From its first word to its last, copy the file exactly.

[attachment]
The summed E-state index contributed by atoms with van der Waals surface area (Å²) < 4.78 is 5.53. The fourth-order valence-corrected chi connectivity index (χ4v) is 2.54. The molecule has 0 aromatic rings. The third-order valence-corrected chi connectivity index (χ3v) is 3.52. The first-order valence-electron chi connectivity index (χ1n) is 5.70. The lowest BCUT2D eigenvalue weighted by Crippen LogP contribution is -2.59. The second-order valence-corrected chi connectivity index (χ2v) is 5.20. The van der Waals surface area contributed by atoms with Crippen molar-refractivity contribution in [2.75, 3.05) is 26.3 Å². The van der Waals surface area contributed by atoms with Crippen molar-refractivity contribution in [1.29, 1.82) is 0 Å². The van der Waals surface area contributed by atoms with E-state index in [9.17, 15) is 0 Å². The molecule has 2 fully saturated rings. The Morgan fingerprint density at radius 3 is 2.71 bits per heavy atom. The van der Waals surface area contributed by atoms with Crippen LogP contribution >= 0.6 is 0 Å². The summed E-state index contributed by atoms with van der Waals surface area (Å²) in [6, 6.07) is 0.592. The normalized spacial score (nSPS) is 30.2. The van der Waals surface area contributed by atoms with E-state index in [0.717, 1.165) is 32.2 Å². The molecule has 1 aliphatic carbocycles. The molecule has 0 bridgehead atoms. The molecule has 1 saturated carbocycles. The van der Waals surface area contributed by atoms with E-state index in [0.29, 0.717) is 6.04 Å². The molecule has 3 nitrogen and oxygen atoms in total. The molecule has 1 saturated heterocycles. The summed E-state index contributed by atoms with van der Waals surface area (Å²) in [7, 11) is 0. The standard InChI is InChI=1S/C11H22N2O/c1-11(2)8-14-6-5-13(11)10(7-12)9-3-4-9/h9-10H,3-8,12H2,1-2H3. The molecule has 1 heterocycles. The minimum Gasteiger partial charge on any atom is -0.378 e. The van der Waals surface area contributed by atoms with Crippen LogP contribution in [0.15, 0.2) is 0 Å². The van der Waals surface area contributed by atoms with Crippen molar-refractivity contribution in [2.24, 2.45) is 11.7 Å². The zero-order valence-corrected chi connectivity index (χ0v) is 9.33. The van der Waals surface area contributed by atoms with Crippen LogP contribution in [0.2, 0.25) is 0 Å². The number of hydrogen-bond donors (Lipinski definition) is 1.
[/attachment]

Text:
The summed E-state index contributed by atoms with van der Waals surface area (Å²) < 4.78 is 5.53. The fourth-order valence-corrected chi connectivity index (χ4v) is 2.54. The molecule has 0 aromatic rings. The third-order valence-corrected chi connectivity index (χ3v) is 3.52. The first-order valence-electron chi connectivity index (χ1n) is 5.70. The lowest BCUT2D eigenvalue weighted by Crippen LogP contribution is -2.59. The second-order valence-corrected chi connectivity index (χ2v) is 5.20. The van der Waals surface area contributed by atoms with Crippen molar-refractivity contribution in [2.75, 3.05) is 26.3 Å². The van der Waals surface area contributed by atoms with Crippen molar-refractivity contribution in [1.29, 1.82) is 0 Å². The van der Waals surface area contributed by atoms with E-state index in [9.17, 15) is 0 Å². The molecule has 2 fully saturated rings. The Morgan fingerprint density at radius 3 is 2.71 bits per heavy atom. The van der Waals surface area contributed by atoms with Crippen LogP contribution >= 0.6 is 0 Å². The summed E-state index contributed by atoms with van der Waals surface area (Å²) in [6, 6.07) is 0.592. The normalized spacial score (nSPS) is 30.2. The van der Waals surface area contributed by atoms with E-state index in [0.717, 1.165) is 32.2 Å². The molecule has 1 aliphatic carbocycles. The molecule has 0 bridgehead atoms. The molecule has 1 saturated carbocycles. The van der Waals surface area contributed by atoms with E-state index in [0.29, 0.717) is 6.04 Å². The molecule has 3 nitrogen and oxygen atoms in total. The molecule has 1 saturated heterocycles. The summed E-state index contributed by atoms with van der Waals surface area (Å²) in [7, 11) is 0. The standard InChI is InChI=1S/C11H22N2O/c1-11(2)8-14-6-5-13(11)10(7-12)9-3-4-9/h9-10H,3-8,12H2,1-2H3. The molecule has 1 heterocycles. The minimum Gasteiger partial charge on any atom is -0.378 e. The van der Waals surface area contributed by atoms with Crippen LogP contribution in [0.15, 0.2) is 0 Å². The van der Waals surface area contributed by atoms with Crippen molar-refractivity contribution in [2.24, 2.45) is 11.7 Å². The zero-order valence-corrected chi connectivity index (χ0v) is 9.33. The van der Waals surface area contributed by atoms with Crippen LogP contribution in [0.2, 0.25) is 0 Å². The number of hydrogen-bond donors (Lipinski definition) is 1.